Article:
Last year made it impossible to do any of that. When people were dying in the thousands every day, it’s hard to nurture hope for tomorrows. It’s harder still to feel or see God in any of it.
Those dead bodies were somebody’s father, auntie, son, sister, somebody’s love, reduced to daily statistics and line graphs. And then we had to contend with still more death, with more than 970 people killed by police officers in the past year, most of them disproportionately Black and brown men. It’s maddening, imagining what all those families have to endure forever. That their loved ones died from something that by all accounts could’ve been prevented.
By August, I couldn’t watch the news. I couldn’t pray. I couldn’t read my Bible. I grew numb to the idea of having hope for and being certain of what’s unseen, as a scripture in the Bible defines faith.
I felt nothing for the way of life that was a significant part of my identity. I fought to get back to the days where I believed in goodness, in sipping on hope from God. But I couldn’t. Reading daily prayer books felt pointless. Listening to one of my favorite Christian artists, Kari Jobe, didn’t do it. I even tried attending Zoom church one Sunday. Nada. Nothing helped. Then came nights where I’d lay in bed, grieving for all the families I didn’t know. I felt guilt when I’d distract my mind from stewing in that dark truth, knowing so many couldn’t shake their new reality. Where was God in any of that?
So this is it? This is life now?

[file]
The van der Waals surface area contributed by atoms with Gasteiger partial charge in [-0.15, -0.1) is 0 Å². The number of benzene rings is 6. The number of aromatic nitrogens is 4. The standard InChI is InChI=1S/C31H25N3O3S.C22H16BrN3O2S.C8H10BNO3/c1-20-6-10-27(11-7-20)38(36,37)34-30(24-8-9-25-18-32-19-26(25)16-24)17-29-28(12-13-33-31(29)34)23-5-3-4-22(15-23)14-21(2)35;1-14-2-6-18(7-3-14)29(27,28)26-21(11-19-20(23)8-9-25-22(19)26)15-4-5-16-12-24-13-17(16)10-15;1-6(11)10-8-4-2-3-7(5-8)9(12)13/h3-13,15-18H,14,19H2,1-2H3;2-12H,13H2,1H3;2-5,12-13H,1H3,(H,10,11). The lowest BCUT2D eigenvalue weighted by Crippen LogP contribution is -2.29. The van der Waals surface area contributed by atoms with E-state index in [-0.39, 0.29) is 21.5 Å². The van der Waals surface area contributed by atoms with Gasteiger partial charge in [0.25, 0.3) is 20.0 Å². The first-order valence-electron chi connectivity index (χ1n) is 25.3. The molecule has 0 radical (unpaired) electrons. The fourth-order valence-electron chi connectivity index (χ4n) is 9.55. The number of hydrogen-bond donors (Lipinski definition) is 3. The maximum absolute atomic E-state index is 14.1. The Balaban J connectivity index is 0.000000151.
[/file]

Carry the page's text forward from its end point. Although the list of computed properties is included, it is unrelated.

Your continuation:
On Christmas Day, Mom had us over for a socially distant dinner. That evening, gratitude defeated my distress. As I sat with my family, overflowing with appreciation, I saw the beauty in the simplicity of us. That we still had each other. All of us, healthy and together.
It was comforting just watching my brothers drink their Maker’s Mark and talk sports and all the other guy things I half-follow. To see my mom bring out the Jollof (a Nigerian rice dish) from the oven as the latest track by Burna Boy charged the room. Mom danced a bit. She couldn’t help it, she said, the beat was just too good. It was good to see her happy, to see all of us laughing at our family’s greatest hits. I indulged in the laughter. There were some tears, too, but mostly laughter.
As we left that night, Mom ended with a prayer, as she always does. In her prayer, she added two sentences she drilled into my brothers and me growing up: “Some people went to bed last night and didn’t wake up. But we went to bed last night, and we woke up.”
That hit me. Mom had said those words many times before, but that day, after my year of doubting and anger and anxiety, they hit different. That day, it meant: We may not have the answers to those questions that prey on our minds, but we have breath in our lungs, we can still become all the things we dreamt we could be. As simple as that is, is reason enough to be hopeful, to be comforted.
Since Mom’s prayer that night, it’s become a daily and conscious reminder that helps guard my mind, to say: I can still hope, I can still dream. My gratitude helps me hold on to all that is good. And maybe that’s how my faith manifests now. Maybe Mom’s lesson in deliberate appreciation is all I need.
Deaths of all kinds, from COVID and police killings, have continued. None of it makes sense, and I still struggle with, Where is God in all of this? I may never find an answer that fully settles me. But I woke up today knowing that thousands of people didn’t get to see this day.
That wife didn’t get to kiss her husband one last time and will never see her kids blossom into their fullness. All the missed pop-pops and grandmas who can no longer spoil their grandbabies. Those besties will never get to train for that marathon they’d put off for years or dream vacation it up in Ibiza. All of them gone.
Some people went to bed last night and didn’t wake up. But we went to bed last night, and we woke up.
I cull hope from those simple words. For today, for tomorrow, and anything life throws at me.
This story is part of ELLE’s Lost and Found: One Year in Quarantine. Click here to read all the stories in this package.